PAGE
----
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PCIe TO M.2 HAT+.jpg







PCIe to M.2 M key adapter board for Raspberry Pi 5, compatible with M.2 solid state drive in 2230 / 2242 size, supports Gen2 and Gen3 modes, supports booting PI5 from SSD.


  • Support NVMe protocol and M.2 solid state drive protocol, high-speed read/write, with high work efficiency.
  • PCI-E×1 Gen2 or Gen3 mode.
  • Only supports PI5B.
  • Compatible with M.2 solid state drive of 2230/2242 sizes.
  • Onboard working indicator lights, with PWR on continuously when powered, and ACT blinking during read/write, making the operating status clear at a glance.
  • HAT+ design, with on-board EEPROM chip.
  • Onboard power monitoring chip, for real-time monitoring of the working status of the solid state drive.
  • Reserved airflow vent for PI5 fans, increasing airflow, and reducing solid-state temperatures.


  • Raspberry PI does not support NVME startup by default. Therefore, you need to modify the boot.

Hardware Description

Assembly Video

  • Assembly and usage tutorial:

Hardware Connection

Pay attention to the direction of the cable and connect it as shown in the figure:


1: Enable PCIe Interface:

The PCIe interface is not enabled by default on PI5B. To enable it, add the following configuration in /boot/firmware/config.txt:

2: PCIE is gen2 by default, if you need to enable PCIE gen3, add it in /boot/firmware/config.txt:


3: After modifying it and restarting PI5, you can recognize the device.

As shown below, the identified SM2263 is my SSD, and the other PI5 is the RPI chip.  
PCIe TO M.2 HAT+ W 1.png

4: Note that skip this step if you have partitioned and formatted on other platforms (will delete all data from the SSD and proceed with caution).

lsblk  for viewing the disk (If you want to see the details run sudo fdisk -l) 
PCIe TO M.2 HAT+ W 2.png
sudo fdisk /dev/nvme0n1    The device number is the total device number, don't add p1, that's just one partition
How to use fdisk partition tool
n New Partition
q Exit without saving
p Print partition table
m Print selection menu
d Delete Partition
w Save to exit
t Modify ID number
Execute n to add the partition, at last execute w to save and exit.

5: Format:

sudo mkfs.  Then press the tab to see a variety of different suffixes, the different suffixes are the formats you need to format.
PCIe TO M.2 HAT+ W 3.png
If I want to format to the ext4 file format, execute the following command:
sudo mkfs.ext4 /dev/nvme0n1p1
Wait for a few moments, when done has appeared, it means that the formatting has been carried out.
PCIe TO M.2 HAT+ W 4.png

6: Mount:

Create Mount Directory
sudo mkdir toshiba
Mount the device
sudo mount /dev/nvme0n1p1 ./toshiba
Checking disk status
df -h

Read/Write Test

Enter the directory where the disk is mounted:

cd toshiba
  • Release memory:
sudo sh -c "sync && echo 3 > /proc/sys/vm/drop_caches"
  • Copying the contents of the Raspberry Pi's memory to the hard drive (Write):
sudo dd if=/dev/zero of=./test_write count=2000 bs=1024k

PCIe TO M.2 HAT+ W 5.png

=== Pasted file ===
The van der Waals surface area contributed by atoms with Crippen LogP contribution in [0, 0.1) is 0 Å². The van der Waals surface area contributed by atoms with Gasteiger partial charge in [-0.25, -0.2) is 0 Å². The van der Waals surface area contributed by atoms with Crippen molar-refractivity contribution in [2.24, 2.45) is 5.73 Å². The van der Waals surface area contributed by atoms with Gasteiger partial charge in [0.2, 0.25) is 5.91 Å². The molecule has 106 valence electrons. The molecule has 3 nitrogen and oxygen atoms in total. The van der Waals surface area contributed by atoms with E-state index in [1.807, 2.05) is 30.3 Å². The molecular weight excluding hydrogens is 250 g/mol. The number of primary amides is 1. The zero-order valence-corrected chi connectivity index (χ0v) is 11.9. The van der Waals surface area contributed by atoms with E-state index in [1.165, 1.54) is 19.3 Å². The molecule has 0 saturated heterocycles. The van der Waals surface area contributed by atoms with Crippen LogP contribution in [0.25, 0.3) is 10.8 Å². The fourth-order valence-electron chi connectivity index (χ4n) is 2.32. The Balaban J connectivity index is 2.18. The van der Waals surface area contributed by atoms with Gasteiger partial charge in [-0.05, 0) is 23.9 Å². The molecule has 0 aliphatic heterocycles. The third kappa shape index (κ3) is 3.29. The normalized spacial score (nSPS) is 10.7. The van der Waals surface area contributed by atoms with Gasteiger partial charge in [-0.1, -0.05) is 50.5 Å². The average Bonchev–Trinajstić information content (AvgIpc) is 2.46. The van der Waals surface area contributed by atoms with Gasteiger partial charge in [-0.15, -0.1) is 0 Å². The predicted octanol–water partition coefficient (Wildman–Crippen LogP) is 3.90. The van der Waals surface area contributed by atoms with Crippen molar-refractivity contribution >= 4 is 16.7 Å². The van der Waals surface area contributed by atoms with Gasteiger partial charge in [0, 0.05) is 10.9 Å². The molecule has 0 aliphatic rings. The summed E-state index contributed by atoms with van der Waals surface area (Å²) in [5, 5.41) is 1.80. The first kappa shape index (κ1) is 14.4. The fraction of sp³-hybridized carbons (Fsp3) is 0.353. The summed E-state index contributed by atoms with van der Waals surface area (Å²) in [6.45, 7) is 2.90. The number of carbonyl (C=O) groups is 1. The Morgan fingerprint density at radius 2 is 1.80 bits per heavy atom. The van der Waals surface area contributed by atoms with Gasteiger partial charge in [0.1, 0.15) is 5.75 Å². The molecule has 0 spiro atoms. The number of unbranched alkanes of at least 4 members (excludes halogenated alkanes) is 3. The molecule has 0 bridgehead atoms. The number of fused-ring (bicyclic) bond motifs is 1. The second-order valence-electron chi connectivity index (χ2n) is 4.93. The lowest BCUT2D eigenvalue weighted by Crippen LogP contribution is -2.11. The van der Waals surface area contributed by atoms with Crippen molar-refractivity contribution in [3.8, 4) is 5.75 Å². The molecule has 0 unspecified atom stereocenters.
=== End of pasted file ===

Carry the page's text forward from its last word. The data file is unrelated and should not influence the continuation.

• Copying the contents of the hard drive to the Raspberry Pi's memory (/etc/fstab read):
 sudo dd if=./test_write of=/dev/null count=2000 bs=1024k


  • Note: Different cards and environments make different test results. As the Raspberry Pi is more vulnerable to being affected, if you want to test the exact performance, you can use a PC to test.


If the testing is sound and you don't need it as a system disk and only use an extended disk, you can set up an automatic mounting.

sudo nano /etc/fstab

#Add the following content at the end:
/dev/nvme0n1p1  /home/pi/toshiba  ext4  defaults  0  0
#/dev/nvme0n1p1 is the device name, /home/pi/toshiba is the directory to be mounted, ext4 is the file system type, defaults are using the default mounting setting
#Make the changes take effect (make sure test without problems before rebooting, otherwise it will lead to failure to mount or boot)
sudo mount -a

#And then reboot  
Check the device through "lsblk" 

NVMe SSD Booting

1: Start the Raspberry Pi using the SD card, mount, and test to ensure that the hardware is functioning properly.
2: Start the Raspberry Pi using the SD card and modify the BOOT_ORDER in the Raspberry Pi's bootloader configuration.

sudo rpi-eeprom-config --edit 
Modify BOOT_ORDER=0xf41 as BOOT_ORDER=0xf416
PCIe TO M.2 HAT+ W 6.png
For details, please refer to BOOT_ORDER 

3: Reboot the Raspberry Pi and look at the serial port logs during boot up to see:

PCIe TO M.2 HAT+ W 7.png
This indicates that the modification was successful.
If you find that you can't modify the file several times, please connect to the network before modifying the file (wait for the network to time itself), or set the correct time before modifying the file.

4: Just program the system into NVME, then connect the board, remove the SD card, and re-power it up.

NVME Power Monitoring

The onboard INA219 chip can detect the voltage and current, easy to monitor the device status and monitor the input 5V voltage status (not 3.3V).
The default I2C address is 0x40, addresses can be modified via back resistors to support stacking of different expansion boards.


wget https://files.waveshare.com/wiki/PCIe-TO-M.2-HAT%2B/PCIe_TO_M.2_HAT%2B.zip
unzip -o PCIe_TO_M.2_HAT+.zip -d ./PCIe_TO_M.2_HAT+
cd PCIe_TO_M.2_HAT+
sudo python INA219.py
PCIe TO M.2 HAT+ W 8.png





I'm sorry that it cannot fit the original case.



The PCIe TO M.2 HAT+ connectors are 4 on one side and 5 on the other.
PCIe TO M.2 HAT+ faq.png



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